As to Farfarout, it turned up in data collected at the Subaru 8-meter telescope at Maunakea (Hawaiʻi) in 2018, with observations at Gemini North and the Magellan telescopes (Las Campanas Observatory, Chile) helping to constrain its orbit. Its average distance from the Sun appears to be 101 AU, but the orbit is elliptical, reaching 175 AU at aphelion and closing to 27 AU (inside the orbit of Neptune) at its closest approach to the Sun. That makes for a single revolution about the Sun that lasts a thousand years, and a long history of gravitational interactions with Neptune.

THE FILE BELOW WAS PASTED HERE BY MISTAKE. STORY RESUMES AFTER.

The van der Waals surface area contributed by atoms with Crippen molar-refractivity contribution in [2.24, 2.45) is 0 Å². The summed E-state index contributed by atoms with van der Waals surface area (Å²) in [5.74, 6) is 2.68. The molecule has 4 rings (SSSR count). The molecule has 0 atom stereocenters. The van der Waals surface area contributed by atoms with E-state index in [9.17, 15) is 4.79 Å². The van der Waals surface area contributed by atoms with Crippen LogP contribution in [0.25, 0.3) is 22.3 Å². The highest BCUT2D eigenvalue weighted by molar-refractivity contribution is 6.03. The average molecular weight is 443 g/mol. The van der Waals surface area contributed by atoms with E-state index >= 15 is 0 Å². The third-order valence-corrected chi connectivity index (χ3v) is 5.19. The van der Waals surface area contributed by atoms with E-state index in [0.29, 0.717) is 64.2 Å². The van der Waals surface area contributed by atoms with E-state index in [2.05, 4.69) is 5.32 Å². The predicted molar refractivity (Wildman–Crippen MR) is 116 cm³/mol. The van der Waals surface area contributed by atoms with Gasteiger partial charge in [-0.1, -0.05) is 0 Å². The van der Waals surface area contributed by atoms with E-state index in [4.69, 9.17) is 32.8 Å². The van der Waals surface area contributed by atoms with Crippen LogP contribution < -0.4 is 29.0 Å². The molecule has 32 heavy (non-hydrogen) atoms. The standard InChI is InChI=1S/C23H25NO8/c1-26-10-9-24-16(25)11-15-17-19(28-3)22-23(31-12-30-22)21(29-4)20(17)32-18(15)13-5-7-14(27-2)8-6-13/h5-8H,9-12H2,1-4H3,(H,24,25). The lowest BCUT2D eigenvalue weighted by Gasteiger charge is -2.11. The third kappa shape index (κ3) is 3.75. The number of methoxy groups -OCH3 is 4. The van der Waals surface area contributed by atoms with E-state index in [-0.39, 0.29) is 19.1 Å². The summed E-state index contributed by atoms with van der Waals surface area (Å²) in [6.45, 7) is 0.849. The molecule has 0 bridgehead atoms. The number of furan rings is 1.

Farfarout is thought to be about 400 kilometers in diameter, making it a very small dwarf planet, though this would depend on interpretations of its albedo and the assumption that it is an icy object. In any case, its gravitational dealings with Neptune over the course of the Solar System’s history affect its usefulness as a marker for detecting massive objects further out. For that, we turn to objects like Sedna and 2012 VP113, which do not approach Neptune.
On the other hand, the Neptune interactions can be useful, as Chad Trujillo points out:
“Farfarout’s orbital dynamics can help us understand how Neptune formed and evolved, as Farfarout was likely thrown into the outer solar system by getting too close to Neptune in the distant past. Farfarout will likely strongly interact with Neptune again since their orbits continue to intersect.”
Image: An early estimate of Farfarout’s orbit. Credit: By Tomruen – JPL , CC BY-SA 4.0.